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Friday, October 4, 2013

Why I am still interested in writing New Adult ... that other post notwithstanding ...

I've made my disdain for the TV show Girls clear before, but even though I don't love it, it highlights an interesting phenomenon -- twenty-somethings today face a terrible job market combined with crippling student loans. They usually can't afford afford good healthcare, but they can afford relatively small luxuries like Starbucks, iPhones, and the occasional pair of designer jeans. They were raised by parents with a 50% divorce rate and were exposed to more armchair psychology than is good for anyone.

And as one of them, I must say, it pisses me off when our entire generation is systematically dismissed as entitled whiners.

I worked hard to get where I am today, and it makes me mad that I will never achieve the same levels of success as people who simply managed to arrive where I am ... five, ten, fifteen, twenty years earlier. People who are now calling me and people like me speshul snowflakes for wanting (to someday achieve) what they already got.

I love my current day job, but I can't think too hard about it without getting sucked into a rage spiral. You see, I don't make very much -- but I work with people who do. Because they got raises when times were good, with benefits that are vested and can never be taken away. And now times are bad, and those of us on the bottom of the ladder are supposed to just be grateful for a job. Wanting more is to be labeled "entitled."

Like I said, I love my job. I love that it's interesting, I love that it's flexible. But I'm not so unrealistic to think that I will always be able to say that, when I know that the 5 attorneys at the bottom of the ladder will always have a very different (smaller) compensation package than others, despite expending very different (bigger) amounts on our degrees.

Wanting a fair shake is not "entitled." I'm not asking to make the same amount of money as an attorney with 30 years of experience. I just want to be on the same bell curve.

At my old job, I did a lot of work I didn't like. (In all fairness, post-2008 economic meltdown, a lot of people did a lot of work they didn't like.) And one day, I ran into a partner on the elevator on my way to do some of that work. He smiled awkwardly at me and said, "We've all put in our time."

The problem is, that was absolutely not true. He hadn't ever had to do what I was doing--and certainly not for an entire year of his life. "We've all put in our time" was just something we both told ourselves to feel better about the situation.

I left that job, in part because of that situation. After I left, I heard that the firm fired most of the remaining people who were supposedly just "putting in their time." Putting it in for what?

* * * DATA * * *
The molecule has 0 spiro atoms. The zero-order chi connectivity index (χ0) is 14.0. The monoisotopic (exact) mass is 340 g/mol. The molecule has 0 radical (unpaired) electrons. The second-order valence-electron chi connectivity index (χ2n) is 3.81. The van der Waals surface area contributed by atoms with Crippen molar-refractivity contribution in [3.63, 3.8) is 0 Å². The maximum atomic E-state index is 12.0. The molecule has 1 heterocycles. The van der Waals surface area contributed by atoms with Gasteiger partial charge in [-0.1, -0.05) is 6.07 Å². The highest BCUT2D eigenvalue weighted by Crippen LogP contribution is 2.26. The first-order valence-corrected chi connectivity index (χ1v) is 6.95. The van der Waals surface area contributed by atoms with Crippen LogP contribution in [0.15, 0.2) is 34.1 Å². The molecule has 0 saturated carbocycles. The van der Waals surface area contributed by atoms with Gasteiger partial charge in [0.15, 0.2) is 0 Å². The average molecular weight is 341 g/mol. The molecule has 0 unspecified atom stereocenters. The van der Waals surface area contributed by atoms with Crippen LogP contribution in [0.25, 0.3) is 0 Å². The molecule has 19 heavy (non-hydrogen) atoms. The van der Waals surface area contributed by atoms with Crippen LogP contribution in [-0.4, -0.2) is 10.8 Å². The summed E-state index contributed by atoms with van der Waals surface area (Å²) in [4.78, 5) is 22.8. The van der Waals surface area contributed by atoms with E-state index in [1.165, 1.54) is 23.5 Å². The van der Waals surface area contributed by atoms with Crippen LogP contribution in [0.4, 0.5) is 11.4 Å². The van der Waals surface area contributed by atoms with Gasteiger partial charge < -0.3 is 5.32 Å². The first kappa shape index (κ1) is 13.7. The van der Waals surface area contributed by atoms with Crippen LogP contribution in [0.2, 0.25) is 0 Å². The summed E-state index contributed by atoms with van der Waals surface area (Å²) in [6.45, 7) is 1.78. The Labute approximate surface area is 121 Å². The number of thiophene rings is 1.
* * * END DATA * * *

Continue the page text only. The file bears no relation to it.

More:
Not to sound like an Occupier*, but the fact is simply this--for the bottom 99% of us, we are all worse off financially than our corresponding 99% were ten, twenty, or thirty years ago.** And there is nothing wrong with acknowledging that, and frankly, being a little angry about it.

New Adult, as a category of fiction, is important. It's important because art ought to reflect life, and not just the lives of the lovelorn or privileged-but-sad. There are a lot of authors who use New Adult to tackle topics "too dark" for Young Adult literature -- mental illness and sexual assault being the big two. But are those issues that only affect that 20-and-over set? I don't think so.

That's not to say that those stories aren't relevant, but they aren't the only stories.

I love the idea of New Adult literature because I want to read about a helicoptered generation trying their hand at independence for the first time. I want to read about boys and girls trying to become men and women in a society that has a really warped idea of what it means to be a man or a woman. I want to read about people with 6-figures of student loan debt trying to make it happen on a $30,000 annual salary, without coming off as woefully tone-deaf about bigger problems.

I love the idea of New Adult because I loved college and if I could redo college, I absolutely would--without changing much at all. I love the idea of New Adult because the question of whether your twenties are a wasted decade or the foundation to your entire adult life is still a question people ask themselves. (See this Ted talk for an answer I think we can all agree upon.)

Despite all my gripes, I think the best of New Adult is yet to come.





* PS, who decided on "Occupier" instead of "Occupant"? Occupant would have been much better.

** For the record, I am no doomsayer decrying our times. I like 2013. I'd rather live in 2013 than any other time, because I love equality, technology, and bras that are shaped like boobs instead of cones. Now is great! I just hope it gets even better, because our collective financial situation is nothing to be happy about, and is something definitely worth trying to fix.

1 comment:

  1. Honestly? I loved Girls, but that's because Lena Dunham is so adorably awkward and clueless.

    The rest of your post is dead on though. I think living in Australia means I'm used to things like accessible health care and student loans that don't have to be paid off until you earn over a certain amount. But while I'm on a decent salary, there are people who get promoted to my level across the board and each year it gets lower and lower. Like the people who were promoted the year before me are on a higher salary, but there is little to no difference in the job requirements.

    Do I want to own my house? Of course! Do I want nice things to put in my house? Who doesn't?

    The difference is, I work out what loans I can afford and which I can't. There is definitely a large portion of our generation who don't do that.

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